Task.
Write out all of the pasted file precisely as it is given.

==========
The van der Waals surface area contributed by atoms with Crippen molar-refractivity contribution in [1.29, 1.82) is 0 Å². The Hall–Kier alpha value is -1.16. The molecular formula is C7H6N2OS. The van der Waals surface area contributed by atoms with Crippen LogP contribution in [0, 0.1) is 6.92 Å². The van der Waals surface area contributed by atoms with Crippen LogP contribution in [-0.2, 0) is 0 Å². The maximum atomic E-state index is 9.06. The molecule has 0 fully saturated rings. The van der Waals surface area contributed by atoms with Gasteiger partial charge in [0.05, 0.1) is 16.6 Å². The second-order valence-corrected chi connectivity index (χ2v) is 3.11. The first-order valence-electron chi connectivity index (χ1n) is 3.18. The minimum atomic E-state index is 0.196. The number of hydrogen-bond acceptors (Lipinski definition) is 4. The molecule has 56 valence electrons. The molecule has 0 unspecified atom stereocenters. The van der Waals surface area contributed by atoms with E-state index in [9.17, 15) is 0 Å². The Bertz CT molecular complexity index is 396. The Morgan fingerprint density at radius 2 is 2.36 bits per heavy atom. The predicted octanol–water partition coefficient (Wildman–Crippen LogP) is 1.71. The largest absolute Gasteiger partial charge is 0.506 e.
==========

The van der Waals surface area contributed by atoms with Crippen molar-refractivity contribution in [1.29, 1.82) is 0 Å². The Hall–Kier alpha value is -1.16. The molecular formula is C7H6N2OS. The van der Waals surface area contributed by atoms with Crippen LogP contribution in [0, 0.1) is 6.92 Å². The van der Waals surface area contributed by atoms with Crippen LogP contribution in [-0.2, 0) is 0 Å². The maximum atomic E-state index is 9.06. The molecule has 0 fully saturated rings. The van der Waals surface area contributed by atoms with Gasteiger partial charge in [0.05, 0.1) is 16.6 Å². The second-order valence-corrected chi connectivity index (χ2v) is 3.11. The first-order valence-electron chi connectivity index (χ1n) is 3.18. The minimum atomic E-state index is 0.196. The number of hydrogen-bond acceptors (Lipinski definition) is 4. The molecule has 56 valence electrons. The molecule has 0 unspecified atom stereocenters. The van der Waals surface area contributed by atoms with E-state index in [9.17, 15) is 0 Å². The Bertz CT molecular complexity index is 396. The Morgan fingerprint density at radius 2 is 2.36 bits per heavy atom. The predicted octanol–water partition coefficient (Wildman–Crippen LogP) is 1.71. The largest absolute Gasteiger partial charge is 0.506 e.